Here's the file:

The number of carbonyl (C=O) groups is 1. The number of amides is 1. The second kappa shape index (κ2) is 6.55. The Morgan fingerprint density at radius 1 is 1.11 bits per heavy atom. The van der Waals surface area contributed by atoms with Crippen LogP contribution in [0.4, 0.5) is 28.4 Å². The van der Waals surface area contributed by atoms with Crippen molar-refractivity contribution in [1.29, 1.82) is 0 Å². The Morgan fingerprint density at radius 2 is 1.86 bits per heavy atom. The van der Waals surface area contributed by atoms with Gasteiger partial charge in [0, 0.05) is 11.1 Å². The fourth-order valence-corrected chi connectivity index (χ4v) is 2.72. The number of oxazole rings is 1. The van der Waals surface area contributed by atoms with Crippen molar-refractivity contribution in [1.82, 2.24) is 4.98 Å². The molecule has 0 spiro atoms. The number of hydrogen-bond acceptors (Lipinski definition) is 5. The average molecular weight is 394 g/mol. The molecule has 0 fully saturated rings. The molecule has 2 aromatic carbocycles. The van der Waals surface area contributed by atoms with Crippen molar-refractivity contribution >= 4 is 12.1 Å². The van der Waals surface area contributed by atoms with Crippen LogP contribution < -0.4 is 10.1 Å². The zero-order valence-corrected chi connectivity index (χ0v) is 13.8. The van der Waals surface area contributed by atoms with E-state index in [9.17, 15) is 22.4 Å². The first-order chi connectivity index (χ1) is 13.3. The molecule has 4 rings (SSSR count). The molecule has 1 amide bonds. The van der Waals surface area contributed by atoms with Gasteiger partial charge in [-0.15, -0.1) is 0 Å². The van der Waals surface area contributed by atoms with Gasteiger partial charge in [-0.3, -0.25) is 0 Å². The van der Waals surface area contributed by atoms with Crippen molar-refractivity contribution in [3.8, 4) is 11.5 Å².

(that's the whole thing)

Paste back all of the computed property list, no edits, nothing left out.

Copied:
The number of carbonyl (C=O) groups is 1. The number of amides is 1. The second kappa shape index (κ2) is 6.55. The Morgan fingerprint density at radius 1 is 1.11 bits per heavy atom. The van der Waals surface area contributed by atoms with Crippen LogP contribution in [0.4, 0.5) is 28.4 Å². The van der Waals surface area contributed by atoms with Crippen molar-refractivity contribution in [1.29, 1.82) is 0 Å². The Morgan fingerprint density at radius 2 is 1.86 bits per heavy atom. The van der Waals surface area contributed by atoms with Gasteiger partial charge in [0, 0.05) is 11.1 Å². The fourth-order valence-corrected chi connectivity index (χ4v) is 2.72. The number of oxazole rings is 1. The van der Waals surface area contributed by atoms with Crippen molar-refractivity contribution in [1.82, 2.24) is 4.98 Å². The molecule has 0 spiro atoms. The number of hydrogen-bond acceptors (Lipinski definition) is 5. The average molecular weight is 394 g/mol. The molecule has 0 fully saturated rings. The molecule has 2 aromatic carbocycles. The van der Waals surface area contributed by atoms with Crippen molar-refractivity contribution >= 4 is 12.1 Å². The van der Waals surface area contributed by atoms with Crippen LogP contribution < -0.4 is 10.1 Å². The zero-order valence-corrected chi connectivity index (χ0v) is 13.8. The van der Waals surface area contributed by atoms with E-state index in [9.17, 15) is 22.4 Å². The first-order chi connectivity index (χ1) is 13.3. The molecule has 4 rings (SSSR count). The molecule has 1 amide bonds. The van der Waals surface area contributed by atoms with Gasteiger partial charge in [-0.15, -0.1) is 0 Å². The van der Waals surface area contributed by atoms with Gasteiger partial charge in [-0.3, -0.25) is 0 Å². The van der Waals surface area contributed by atoms with Crippen molar-refractivity contribution in [3.8, 4) is 11.5 Å².